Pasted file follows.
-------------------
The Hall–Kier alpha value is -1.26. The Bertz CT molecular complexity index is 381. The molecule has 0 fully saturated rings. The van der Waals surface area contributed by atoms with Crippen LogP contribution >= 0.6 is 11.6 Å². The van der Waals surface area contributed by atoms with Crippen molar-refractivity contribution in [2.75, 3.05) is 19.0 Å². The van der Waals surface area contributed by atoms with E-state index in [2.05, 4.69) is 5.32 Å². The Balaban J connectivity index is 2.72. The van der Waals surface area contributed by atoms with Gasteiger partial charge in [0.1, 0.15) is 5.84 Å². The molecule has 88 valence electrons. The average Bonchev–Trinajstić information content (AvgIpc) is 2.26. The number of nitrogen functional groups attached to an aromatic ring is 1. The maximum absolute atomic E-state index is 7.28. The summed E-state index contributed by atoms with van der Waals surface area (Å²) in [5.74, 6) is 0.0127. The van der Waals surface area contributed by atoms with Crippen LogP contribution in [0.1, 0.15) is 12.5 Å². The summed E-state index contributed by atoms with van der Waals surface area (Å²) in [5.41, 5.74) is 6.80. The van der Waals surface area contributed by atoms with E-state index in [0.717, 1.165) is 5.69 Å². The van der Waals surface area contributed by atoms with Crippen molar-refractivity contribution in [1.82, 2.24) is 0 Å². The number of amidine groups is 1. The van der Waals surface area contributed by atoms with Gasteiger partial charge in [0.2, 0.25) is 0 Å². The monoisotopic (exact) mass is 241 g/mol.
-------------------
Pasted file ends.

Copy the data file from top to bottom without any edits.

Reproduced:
The Hall–Kier alpha value is -1.26. The Bertz CT molecular complexity index is 381. The molecule has 0 fully saturated rings. The van der Waals surface area contributed by atoms with Crippen LogP contribution >= 0.6 is 11.6 Å². The van der Waals surface area contributed by atoms with Crippen molar-refractivity contribution in [2.75, 3.05) is 19.0 Å². The van der Waals surface area contributed by atoms with E-state index in [2.05, 4.69) is 5.32 Å². The Balaban J connectivity index is 2.72. The van der Waals surface area contributed by atoms with Gasteiger partial charge in [0.1, 0.15) is 5.84 Å². The molecule has 88 valence electrons. The average Bonchev–Trinajstić information content (AvgIpc) is 2.26. The number of nitrogen functional groups attached to an aromatic ring is 1. The maximum absolute atomic E-state index is 7.28. The summed E-state index contributed by atoms with van der Waals surface area (Å²) in [5.74, 6) is 0.0127. The van der Waals surface area contributed by atoms with Crippen LogP contribution in [0.1, 0.15) is 12.5 Å². The summed E-state index contributed by atoms with van der Waals surface area (Å²) in [5.41, 5.74) is 6.80. The van der Waals surface area contributed by atoms with E-state index in [0.717, 1.165) is 5.69 Å². The van der Waals surface area contributed by atoms with Crippen molar-refractivity contribution in [1.82, 2.24) is 0 Å². The number of amidine groups is 1. The van der Waals surface area contributed by atoms with Gasteiger partial charge in [0.2, 0.25) is 0 Å². The monoisotopic (exact) mass is 241 g/mol.